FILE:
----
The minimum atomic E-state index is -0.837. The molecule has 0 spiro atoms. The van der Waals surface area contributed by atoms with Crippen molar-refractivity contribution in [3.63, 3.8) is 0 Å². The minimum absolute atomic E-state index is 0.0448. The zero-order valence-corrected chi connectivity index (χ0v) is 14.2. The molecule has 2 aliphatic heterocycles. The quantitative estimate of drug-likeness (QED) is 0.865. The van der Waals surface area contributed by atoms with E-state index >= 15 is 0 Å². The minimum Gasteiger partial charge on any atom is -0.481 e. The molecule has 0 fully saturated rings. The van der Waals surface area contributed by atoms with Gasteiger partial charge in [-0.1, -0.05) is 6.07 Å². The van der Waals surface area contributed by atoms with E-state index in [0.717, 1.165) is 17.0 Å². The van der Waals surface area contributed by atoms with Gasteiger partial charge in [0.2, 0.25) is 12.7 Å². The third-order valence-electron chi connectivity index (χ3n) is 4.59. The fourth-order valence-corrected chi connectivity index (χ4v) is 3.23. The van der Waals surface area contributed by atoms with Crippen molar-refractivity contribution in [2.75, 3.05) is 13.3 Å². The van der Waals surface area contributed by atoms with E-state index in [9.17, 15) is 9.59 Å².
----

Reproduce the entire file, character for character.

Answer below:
The minimum atomic E-state index is -0.837. The molecule has 0 spiro atoms. The van der Waals surface area contributed by atoms with Crippen molar-refractivity contribution in [3.63, 3.8) is 0 Å². The minimum absolute atomic E-state index is 0.0448. The zero-order valence-corrected chi connectivity index (χ0v) is 14.2. The molecule has 2 aliphatic heterocycles. The quantitative estimate of drug-likeness (QED) is 0.865. The van der Waals surface area contributed by atoms with E-state index >= 15 is 0 Å². The minimum Gasteiger partial charge on any atom is -0.481 e. The molecule has 0 fully saturated rings. The van der Waals surface area contributed by atoms with Gasteiger partial charge in [-0.1, -0.05) is 6.07 Å². The van der Waals surface area contributed by atoms with E-state index in [0.717, 1.165) is 17.0 Å². The van der Waals surface area contributed by atoms with Gasteiger partial charge in [0.2, 0.25) is 12.7 Å². The third-order valence-electron chi connectivity index (χ3n) is 4.59. The fourth-order valence-corrected chi connectivity index (χ4v) is 3.23. The van der Waals surface area contributed by atoms with Crippen molar-refractivity contribution in [2.75, 3.05) is 13.3 Å². The van der Waals surface area contributed by atoms with E-state index in [9.17, 15) is 9.59 Å².